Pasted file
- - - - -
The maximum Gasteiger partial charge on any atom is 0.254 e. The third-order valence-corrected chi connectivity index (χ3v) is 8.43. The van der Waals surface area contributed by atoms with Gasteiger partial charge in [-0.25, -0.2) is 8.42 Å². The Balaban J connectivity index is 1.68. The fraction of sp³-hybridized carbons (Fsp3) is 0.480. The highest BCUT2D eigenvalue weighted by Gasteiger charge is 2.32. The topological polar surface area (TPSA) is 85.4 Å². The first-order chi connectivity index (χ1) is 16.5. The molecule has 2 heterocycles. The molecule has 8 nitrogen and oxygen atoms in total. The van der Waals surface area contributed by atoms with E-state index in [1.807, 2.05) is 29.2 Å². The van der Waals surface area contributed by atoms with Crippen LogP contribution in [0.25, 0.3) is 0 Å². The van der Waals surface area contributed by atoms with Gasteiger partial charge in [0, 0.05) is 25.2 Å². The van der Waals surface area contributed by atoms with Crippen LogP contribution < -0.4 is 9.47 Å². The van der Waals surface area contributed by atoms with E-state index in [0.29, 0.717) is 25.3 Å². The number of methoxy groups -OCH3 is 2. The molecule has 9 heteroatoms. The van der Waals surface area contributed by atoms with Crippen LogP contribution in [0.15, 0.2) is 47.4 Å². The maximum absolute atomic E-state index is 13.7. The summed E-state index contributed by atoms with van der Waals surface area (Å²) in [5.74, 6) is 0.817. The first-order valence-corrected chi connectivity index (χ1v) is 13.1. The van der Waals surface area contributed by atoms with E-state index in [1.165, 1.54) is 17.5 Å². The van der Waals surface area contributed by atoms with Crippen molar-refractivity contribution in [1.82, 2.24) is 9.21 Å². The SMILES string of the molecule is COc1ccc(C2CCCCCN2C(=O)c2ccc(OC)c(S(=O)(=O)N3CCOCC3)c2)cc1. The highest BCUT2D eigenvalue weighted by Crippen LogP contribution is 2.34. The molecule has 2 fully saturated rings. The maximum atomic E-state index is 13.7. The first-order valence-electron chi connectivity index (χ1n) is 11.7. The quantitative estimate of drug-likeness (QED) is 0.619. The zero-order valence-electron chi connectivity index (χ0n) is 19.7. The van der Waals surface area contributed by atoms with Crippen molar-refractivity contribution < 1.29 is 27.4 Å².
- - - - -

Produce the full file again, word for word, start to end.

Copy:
The maximum Gasteiger partial charge on any atom is 0.254 e. The third-order valence-corrected chi connectivity index (χ3v) is 8.43. The van der Waals surface area contributed by atoms with Gasteiger partial charge in [-0.25, -0.2) is 8.42 Å². The Balaban J connectivity index is 1.68. The fraction of sp³-hybridized carbons (Fsp3) is 0.480. The highest BCUT2D eigenvalue weighted by Gasteiger charge is 2.32. The topological polar surface area (TPSA) is 85.4 Å². The first-order chi connectivity index (χ1) is 16.5. The molecule has 2 heterocycles. The molecule has 8 nitrogen and oxygen atoms in total. The van der Waals surface area contributed by atoms with E-state index in [1.807, 2.05) is 29.2 Å². The van der Waals surface area contributed by atoms with Crippen LogP contribution in [0.25, 0.3) is 0 Å². The van der Waals surface area contributed by atoms with Gasteiger partial charge in [0, 0.05) is 25.2 Å². The van der Waals surface area contributed by atoms with Crippen LogP contribution < -0.4 is 9.47 Å². The van der Waals surface area contributed by atoms with E-state index in [0.29, 0.717) is 25.3 Å². The number of methoxy groups -OCH3 is 2. The molecule has 9 heteroatoms. The van der Waals surface area contributed by atoms with Crippen LogP contribution in [0.15, 0.2) is 47.4 Å². The maximum absolute atomic E-state index is 13.7. The summed E-state index contributed by atoms with van der Waals surface area (Å²) in [5.74, 6) is 0.817. The first-order valence-corrected chi connectivity index (χ1v) is 13.1. The van der Waals surface area contributed by atoms with E-state index in [1.165, 1.54) is 17.5 Å². The van der Waals surface area contributed by atoms with Crippen molar-refractivity contribution in [1.82, 2.24) is 9.21 Å². The SMILES string of the molecule is COc1ccc(C2CCCCCN2C(=O)c2ccc(OC)c(S(=O)(=O)N3CCOCC3)c2)cc1. The highest BCUT2D eigenvalue weighted by Crippen LogP contribution is 2.34. The molecule has 2 fully saturated rings. The maximum atomic E-state index is 13.7. The first-order valence-electron chi connectivity index (χ1n) is 11.7. The quantitative estimate of drug-likeness (QED) is 0.619. The zero-order valence-electron chi connectivity index (χ0n) is 19.7. The van der Waals surface area contributed by atoms with Crippen molar-refractivity contribution < 1.29 is 27.4 Å².